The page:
In the early stages of the global recession, many African bankers and analysts dismissed the decline as a western issue. Their assumptions were based on the fact that most African financial institutions, especially in sub-Saharan Africa, were not part of the larger network of the global financial structure. A few others cautiously monitored it. A few banks in developing countries like South Africa have successfully integrated into the global financial system, but even so, the impact was expected to be minimal or non-existent.
But with time, many African bank executives and economic analysts were proven wrong in their initial assessments. They acknowledge that they had failed to take into consideration the fact that in the past decade African banks have been working hard to be integrated into the international financial system. Integration has its economic benefits, but it has also made the continent more susceptible to the ebbs and flows of global financial institutions.
Most African countries were relatively “insulated” from the shock of the financial collapse “because African banks don’t deal in these derivatives and credit default swaps,” says Professor Shantayanan Devarajan, the chief economist of the World Bank's Africa Region.
But that is not enough to guarantee a firewall against a global collapse. What we are seeing in Africa, he says, is the second- or third-round effects of the financial collapse.
Africa was the recipient of over 50 billion dollars of private capital flow from the West, says Devarajan, but most important was the decline in commodity prices. So when western private investors lose money as a result of the financial crisis, there’s less to lend or invest in Africa.
“Africa was also receiving over 20 billion dollars in remittances” He says. The amount of remittances has considerably fallen since 2007. Lastly he says, there has been a fall in tourism revenue since most westerners have cut back on travel.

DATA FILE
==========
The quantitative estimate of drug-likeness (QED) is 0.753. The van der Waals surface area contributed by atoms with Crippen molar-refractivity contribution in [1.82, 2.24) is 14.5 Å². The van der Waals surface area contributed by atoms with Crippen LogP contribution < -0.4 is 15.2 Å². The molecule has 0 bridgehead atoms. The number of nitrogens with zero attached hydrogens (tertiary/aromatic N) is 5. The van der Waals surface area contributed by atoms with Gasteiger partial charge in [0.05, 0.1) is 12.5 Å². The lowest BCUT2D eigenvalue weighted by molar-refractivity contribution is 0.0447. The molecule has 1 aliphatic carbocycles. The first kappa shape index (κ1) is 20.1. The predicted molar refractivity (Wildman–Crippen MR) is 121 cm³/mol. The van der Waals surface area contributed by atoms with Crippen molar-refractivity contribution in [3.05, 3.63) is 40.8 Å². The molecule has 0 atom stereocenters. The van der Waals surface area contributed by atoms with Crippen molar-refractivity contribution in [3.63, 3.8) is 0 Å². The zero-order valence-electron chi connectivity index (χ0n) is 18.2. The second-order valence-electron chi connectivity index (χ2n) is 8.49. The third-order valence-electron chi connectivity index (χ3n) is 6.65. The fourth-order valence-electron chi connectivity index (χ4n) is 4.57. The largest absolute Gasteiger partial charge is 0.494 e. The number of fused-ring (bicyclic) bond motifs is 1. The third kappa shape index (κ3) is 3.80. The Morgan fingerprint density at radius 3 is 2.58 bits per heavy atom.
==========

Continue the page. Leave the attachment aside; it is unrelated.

Local banks affected
In Rwanda’s commercial bank, Cherno Gaye works as the chief financial officer. He uses the analogy of the “chicken and 3gg” when asked why banks have cut down on lending. “The players in the real sector are complaining that the banks are not giving us money, then the banks are saying that business is actually slow…. it is a conundrum.” He says once the export sector was affected, it had a knock-on effect on other sectors.
The slowdown has made it hard for businesses to service existing loans and access new ones. Most importantly however, long-term depositors like the Rwanda Social Security Fund are undertaking major real estate investments. This requires huge amounts of cash on hand to complete projects, which explains fewer deposits and huge withdrawals of millions of francs -- the same money that a commercial bank often uses as rotating funds.
“Our assets at the end of last year was over a one hundred billion francs; by June this year it had gone down to just over 900 billion francs.” But some companies have been able to show strong growth despite the downturn. “… the financial crisis is proving some economic theories wrong”. He gives an example of the telecoms and utility companies. Reports show that Africa has the fastest-growing telecommunications market in the world. Urbanization has led to ever increasing demand for electricity and other power supplies.
Jack Kayonga is the director of the Rwanda Development Bank. Even though he acknowledges the effects the global crisis has had on local banks, he downplays the impact on the private sector specifically the real estate market “There is still room to grow” He says.
Bosco Mugabe is a small business owner in Kigali. He imports products from neighboring Kenya. For the past year it has been hard for him to access loans to pay his suppliers. Local banks are less willing to give him loans and so he was forced to decrease his business.